ent, and develop their balance. Some athletic trainers work with a medical doctor and other healthcare workers as part of a team. Athletic trainers meet with athletic directors, the physician practice manager, and other administrators to design budgets, make purchases, implement policies and the like.
Work environments for athletic trainers vary widely depending upon the employer. Indoor or outdoor jobs are both common. Many athletic trainers work with medical machines, and the job requires stamina as trainers spend hours on their feet walking, running, crouching, or crawling. Non-sports related athletic trainers are more likely to have a set 40 hour week. These trainers are rarely asked to work overtime or weekends. However, trainers employed by hospitals or clinics may offer outreach programs at schools, universities, and businesses. These trainers need to accommodate their schedule accordingly. Trainers working with professional athletes have very irregular schedules; they attend practices and games that occur in the evening or on weekends. National Collegiate Athletic Association Division I trainers usually work with a single team; during the season, they will put in much overtime. Trainers employed by smaller schools might work with a number of teams in addition to teaching.
Trainers must often work in stressful situations. There is a great deal of communication with athletes, medical personnel, coaches and others to confer about preventing injuries, injury diagnosis, treatments, and rehabilitation. There will be times when an athletic trainer must make an immediate decision that could greatly affect the client’s health or career.
Athletic trainers must, at the very least, have a bachelor’s degree from an accredited school. However, many trainers have earned a higher degree in order to specialize or become more marketable. The National Athletic Trainers’ Association has noted 70% of all athletic trainers have achieved a master’s or doctoral degree. Roughly 350 undergraduate programs are accredited. Both classroom studies and clinical situations compose the curriculum. Coursework focuses on anatomy and physiology, biomechanics, nutrition, and physics. Those who are interested in teaching at the high school level in a teaching position may also need a teaching certificate.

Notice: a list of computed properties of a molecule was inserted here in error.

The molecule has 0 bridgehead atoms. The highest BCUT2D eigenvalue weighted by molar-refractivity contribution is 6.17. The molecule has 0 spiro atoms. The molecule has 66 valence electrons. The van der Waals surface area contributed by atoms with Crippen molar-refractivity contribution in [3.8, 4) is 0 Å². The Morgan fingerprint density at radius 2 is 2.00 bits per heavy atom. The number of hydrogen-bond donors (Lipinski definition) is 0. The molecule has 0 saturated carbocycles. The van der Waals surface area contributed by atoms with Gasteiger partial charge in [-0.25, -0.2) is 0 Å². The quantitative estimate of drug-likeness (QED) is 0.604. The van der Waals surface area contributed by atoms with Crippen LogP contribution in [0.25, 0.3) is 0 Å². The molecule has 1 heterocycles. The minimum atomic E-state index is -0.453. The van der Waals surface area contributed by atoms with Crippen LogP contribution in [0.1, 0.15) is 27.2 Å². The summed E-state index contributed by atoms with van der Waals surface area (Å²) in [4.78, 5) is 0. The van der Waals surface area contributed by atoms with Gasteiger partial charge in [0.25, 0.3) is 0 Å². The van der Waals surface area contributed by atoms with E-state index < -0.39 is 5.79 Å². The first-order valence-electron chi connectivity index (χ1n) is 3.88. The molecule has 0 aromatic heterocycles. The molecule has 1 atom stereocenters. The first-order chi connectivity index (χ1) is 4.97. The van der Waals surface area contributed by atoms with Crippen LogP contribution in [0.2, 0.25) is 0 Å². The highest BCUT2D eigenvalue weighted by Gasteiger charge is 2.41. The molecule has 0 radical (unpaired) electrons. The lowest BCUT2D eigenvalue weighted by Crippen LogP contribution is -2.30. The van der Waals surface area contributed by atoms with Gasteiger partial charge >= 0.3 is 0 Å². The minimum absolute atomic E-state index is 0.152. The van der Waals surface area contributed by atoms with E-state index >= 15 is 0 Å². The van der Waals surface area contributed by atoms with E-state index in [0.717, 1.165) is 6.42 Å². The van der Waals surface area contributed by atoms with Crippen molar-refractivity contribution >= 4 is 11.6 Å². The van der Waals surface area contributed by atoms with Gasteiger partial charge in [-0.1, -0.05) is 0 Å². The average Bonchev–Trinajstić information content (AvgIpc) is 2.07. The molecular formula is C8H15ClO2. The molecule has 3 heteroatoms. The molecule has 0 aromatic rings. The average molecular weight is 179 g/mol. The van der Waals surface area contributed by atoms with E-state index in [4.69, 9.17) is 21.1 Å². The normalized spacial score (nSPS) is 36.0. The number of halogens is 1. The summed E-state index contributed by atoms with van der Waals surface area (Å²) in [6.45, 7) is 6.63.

Forty-seven states have requirements regarding licensing or registration by the Board of Certification, Inc. (BOC). For BOC certification, athletic trainers need not only a degree, but they must also pass an exam. Once licensed or certified, physical trainers must keep up to date with continuing education courses related to medicine and athletic training. In states which do not mandate certification, employers are likely to prefer candidates who have voluntarily become certified.
In addition to education, characteristics that will help athletic trainers in their careers include the ability to work under pressure and make almost instantaneous decisions, good communication skills, and the ability to handle and calm all involved when arguments occur between patients, coaches, clients or others in regard to treatment.
For many athletic trainers, advancement occurs with time and experience. Moving from a lesser to a better team, or to a more popular sport, could mean a salary increase, greater responsibility and greater respect. Other ways to advance include being promoted to head athletic trainer and then to athletic director. Some become clinic practice administrators or take a hospital administrative position. Some return to school to earn a medical degree. Others use their training, knowledge and connections to market or sell athletic and medical equipment.
The median annual salary for athletic trainers is around $40,000. Those in the mid-range earn between $33,000 and $50,000. Athletic trainers in the lowest 10% earn less than $25,000. Those in the top 10% earn over $60,000. While continuing education is required to keep licensing active, most employers pay for some or all of the cost.